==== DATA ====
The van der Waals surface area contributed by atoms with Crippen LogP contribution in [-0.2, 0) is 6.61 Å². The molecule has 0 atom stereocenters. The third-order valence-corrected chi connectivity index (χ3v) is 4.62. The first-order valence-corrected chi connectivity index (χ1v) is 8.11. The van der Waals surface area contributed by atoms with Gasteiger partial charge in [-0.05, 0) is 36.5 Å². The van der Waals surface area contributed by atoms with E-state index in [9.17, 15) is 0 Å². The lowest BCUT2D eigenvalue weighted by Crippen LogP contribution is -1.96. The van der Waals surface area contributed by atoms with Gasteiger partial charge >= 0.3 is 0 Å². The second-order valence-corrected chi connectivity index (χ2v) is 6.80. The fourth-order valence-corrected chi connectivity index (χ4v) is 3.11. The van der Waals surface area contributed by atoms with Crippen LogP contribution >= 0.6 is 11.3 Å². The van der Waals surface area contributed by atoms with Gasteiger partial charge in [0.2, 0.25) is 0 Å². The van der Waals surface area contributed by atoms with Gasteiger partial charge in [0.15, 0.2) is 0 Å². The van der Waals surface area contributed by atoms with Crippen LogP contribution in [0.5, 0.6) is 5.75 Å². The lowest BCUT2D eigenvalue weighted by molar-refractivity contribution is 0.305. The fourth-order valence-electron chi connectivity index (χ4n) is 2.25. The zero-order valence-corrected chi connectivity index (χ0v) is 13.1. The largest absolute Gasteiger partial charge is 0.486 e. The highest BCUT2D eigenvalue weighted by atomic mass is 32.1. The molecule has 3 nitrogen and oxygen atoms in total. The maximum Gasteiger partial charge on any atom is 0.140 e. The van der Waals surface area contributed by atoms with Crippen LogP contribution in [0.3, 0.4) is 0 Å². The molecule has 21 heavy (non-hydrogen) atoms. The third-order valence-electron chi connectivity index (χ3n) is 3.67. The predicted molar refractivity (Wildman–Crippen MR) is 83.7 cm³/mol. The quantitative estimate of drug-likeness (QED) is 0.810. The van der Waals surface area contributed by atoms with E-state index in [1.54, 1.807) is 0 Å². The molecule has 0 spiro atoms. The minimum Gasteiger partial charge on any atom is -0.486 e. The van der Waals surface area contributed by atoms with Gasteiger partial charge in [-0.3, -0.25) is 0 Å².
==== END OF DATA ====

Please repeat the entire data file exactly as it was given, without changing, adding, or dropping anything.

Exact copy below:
The van der Waals surface area contributed by atoms with Crippen LogP contribution in [-0.2, 0) is 6.61 Å². The molecule has 0 atom stereocenters. The third-order valence-corrected chi connectivity index (χ3v) is 4.62. The first-order valence-corrected chi connectivity index (χ1v) is 8.11. The van der Waals surface area contributed by atoms with Gasteiger partial charge in [-0.05, 0) is 36.5 Å². The van der Waals surface area contributed by atoms with E-state index in [9.17, 15) is 0 Å². The lowest BCUT2D eigenvalue weighted by Crippen LogP contribution is -1.96. The van der Waals surface area contributed by atoms with Gasteiger partial charge >= 0.3 is 0 Å². The second-order valence-corrected chi connectivity index (χ2v) is 6.80. The fourth-order valence-corrected chi connectivity index (χ4v) is 3.11. The van der Waals surface area contributed by atoms with Crippen LogP contribution >= 0.6 is 11.3 Å². The van der Waals surface area contributed by atoms with Gasteiger partial charge in [0.2, 0.25) is 0 Å². The van der Waals surface area contributed by atoms with Gasteiger partial charge in [0.15, 0.2) is 0 Å². The van der Waals surface area contributed by atoms with Crippen LogP contribution in [0.5, 0.6) is 5.75 Å². The lowest BCUT2D eigenvalue weighted by molar-refractivity contribution is 0.305. The fourth-order valence-electron chi connectivity index (χ4n) is 2.25. The zero-order valence-corrected chi connectivity index (χ0v) is 13.1. The largest absolute Gasteiger partial charge is 0.486 e. The highest BCUT2D eigenvalue weighted by atomic mass is 32.1. The molecule has 3 nitrogen and oxygen atoms in total. The maximum Gasteiger partial charge on any atom is 0.140 e. The van der Waals surface area contributed by atoms with Crippen LogP contribution in [0.3, 0.4) is 0 Å². The molecule has 21 heavy (non-hydrogen) atoms. The third-order valence-electron chi connectivity index (χ3n) is 3.67. The predicted molar refractivity (Wildman–Crippen MR) is 83.7 cm³/mol. The quantitative estimate of drug-likeness (QED) is 0.810. The van der Waals surface area contributed by atoms with E-state index in [1.54, 1.807) is 0 Å². The molecule has 0 spiro atoms. The minimum Gasteiger partial charge on any atom is -0.486 e. The van der Waals surface area contributed by atoms with Gasteiger partial charge in [-0.3, -0.25) is 0 Å².